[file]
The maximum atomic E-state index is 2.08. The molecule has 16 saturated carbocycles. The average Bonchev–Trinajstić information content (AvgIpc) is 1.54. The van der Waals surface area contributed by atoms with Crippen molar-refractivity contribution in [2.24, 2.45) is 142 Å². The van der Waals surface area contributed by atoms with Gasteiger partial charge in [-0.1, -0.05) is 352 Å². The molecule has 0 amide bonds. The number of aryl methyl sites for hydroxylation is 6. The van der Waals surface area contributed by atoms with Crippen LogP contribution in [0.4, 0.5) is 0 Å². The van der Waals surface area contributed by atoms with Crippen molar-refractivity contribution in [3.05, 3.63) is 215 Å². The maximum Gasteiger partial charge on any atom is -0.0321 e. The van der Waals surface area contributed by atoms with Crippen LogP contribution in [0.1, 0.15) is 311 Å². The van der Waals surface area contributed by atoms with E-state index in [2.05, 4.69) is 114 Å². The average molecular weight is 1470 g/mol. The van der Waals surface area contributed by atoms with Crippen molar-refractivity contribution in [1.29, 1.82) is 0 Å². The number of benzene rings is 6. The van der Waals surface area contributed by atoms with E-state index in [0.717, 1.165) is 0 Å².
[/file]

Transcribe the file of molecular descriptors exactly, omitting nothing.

The maximum atomic E-state index is 2.08. The molecule has 16 saturated carbocycles. The average Bonchev–Trinajstić information content (AvgIpc) is 1.54. The van der Waals surface area contributed by atoms with Crippen molar-refractivity contribution in [2.24, 2.45) is 142 Å². The van der Waals surface area contributed by atoms with Gasteiger partial charge in [-0.1, -0.05) is 352 Å². The molecule has 0 amide bonds. The number of aryl methyl sites for hydroxylation is 6. The van der Waals surface area contributed by atoms with Crippen LogP contribution in [0.4, 0.5) is 0 Å². The van der Waals surface area contributed by atoms with Crippen molar-refractivity contribution in [3.05, 3.63) is 215 Å². The maximum Gasteiger partial charge on any atom is -0.0321 e. The van der Waals surface area contributed by atoms with Crippen LogP contribution in [0.1, 0.15) is 311 Å². The van der Waals surface area contributed by atoms with E-state index in [2.05, 4.69) is 114 Å². The average molecular weight is 1470 g/mol. The van der Waals surface area contributed by atoms with Crippen molar-refractivity contribution in [1.29, 1.82) is 0 Å². The number of benzene rings is 6. The van der Waals surface area contributed by atoms with E-state index in [0.717, 1.165) is 0 Å².